As well as travel writing Peter also personally leads a number of our escorted tours in Turkey each year.
This archaeological travel article about Didyma in Turkey was first published in:
Meet the Philosophers of Ancient Greece: Everything You Always Wanted to Know About Ancient Greek Philosophy but didn’t know who to ask.
Ed. Patricia F. O’Grady, Ashgate Publishing 2005.
‘The memory of the pleasure which this spot afforded me will not be .. easily erased. The columns… are so exquisitely fine, the marble mass so vast and noble, that it is impossible perhaps to conceive greater beauty and majesty in ruin‘.
Richard Chandler Travels in Asia Minor 1764
A monument of enormous proportions and grandeur, the temple of Didyma vies for the most impressive site on Turkey’s west coast. This is no gentle, graceful shrine, quietly echoing former glories, instead it shouts loud its power and prestige. Here as you walk beneath soaring columns, or down dark vaulted corridors to the innermost holy of holies, you can still feel the might and influence wielded by the old gods.
An ancient voice
As famous in its heyday as the oracle at Delphi, Apollo’s prophetess at Didyma was visited by pilgrims from across the Greek world. The oldest oracular responses date back 2,600 years. One inscription answers a question whether it was right to engage in piracy – the god’s response, ‘it is right to do as your fathers did’. The site itself is older still, and like the name, Anatolian. Even before the Greeks settled here, the location with its laurel trees and holy spring was sacred.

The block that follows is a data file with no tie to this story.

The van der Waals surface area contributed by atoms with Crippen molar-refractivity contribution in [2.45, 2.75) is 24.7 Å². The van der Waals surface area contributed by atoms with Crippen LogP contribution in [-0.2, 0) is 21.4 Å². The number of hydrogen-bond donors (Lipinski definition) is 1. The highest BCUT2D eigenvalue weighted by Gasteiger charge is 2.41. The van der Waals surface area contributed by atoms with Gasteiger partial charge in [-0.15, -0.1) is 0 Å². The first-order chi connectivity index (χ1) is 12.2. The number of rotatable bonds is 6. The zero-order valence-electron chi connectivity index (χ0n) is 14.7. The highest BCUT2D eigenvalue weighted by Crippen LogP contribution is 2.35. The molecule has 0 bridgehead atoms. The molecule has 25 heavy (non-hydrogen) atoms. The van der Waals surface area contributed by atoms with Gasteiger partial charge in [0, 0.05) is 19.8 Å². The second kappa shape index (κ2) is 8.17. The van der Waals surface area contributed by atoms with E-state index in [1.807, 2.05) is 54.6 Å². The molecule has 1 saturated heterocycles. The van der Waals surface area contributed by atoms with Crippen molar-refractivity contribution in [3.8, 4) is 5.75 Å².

The sacred way
I first visited Didyma when walking across Turkey retracing the footsteps of Alexander the Great. Setting out from ancient Miletus, I headed into the hills searching for the Sacred Way, connecting city and temple, repaved by the Emperor Trajan cAD100. It’s not for the faint hearted, but if you have time, fitness, and water, ask a villager in Akkoy if he’ll take you on the old way (eski patika) to Didyma. The statues and monuments that once lined the route are gone (some are stored in the British Museum), but you can still pick out the processional path, and the waystations where pilgrims rested.
If you can’t face an endurance test, the greatest section of the Sacred Way is easier to hand, unearthed in recent times by German archaeologists immediately north of the temple. Beside antique baths and shops, lies a grand boulevard laid out in giant white slabs that dazzle in the Mediterranean light. Here you can tread the very footsteps of the ancients, the pilgrims coming to seek Apollo’s guidance, or the tourists en route to the Great Didymeia festival held every four years.
Tourists – ancient and modern
The modern road is lined with souvenir shops and tourist touts, but don’t turn your head in dismay. Little has changed. 2,000 years ago, travellers would have run the gauntlet of local guides, the exegetai ‘explainers’ who took them around for a fee, and the trinket sellers, with their Apollo pots, or miniature temples – silver for the wealthy, terracotta for the masses.
‘the mighty ruins lie as they originally fell, piled up like shattered icebergs’ Sir Charles Newton 1863
A few centuries back, the temple was almost hidden from view, covered in a mound of detritus following an earthquake. Now the temple stands completely exposed. Great Ionic capitals with swirling volutes lie scattered about. Enormous Medusa heads that decorated an architrave atop the columns sit prone on the ground.
The Didymeia festival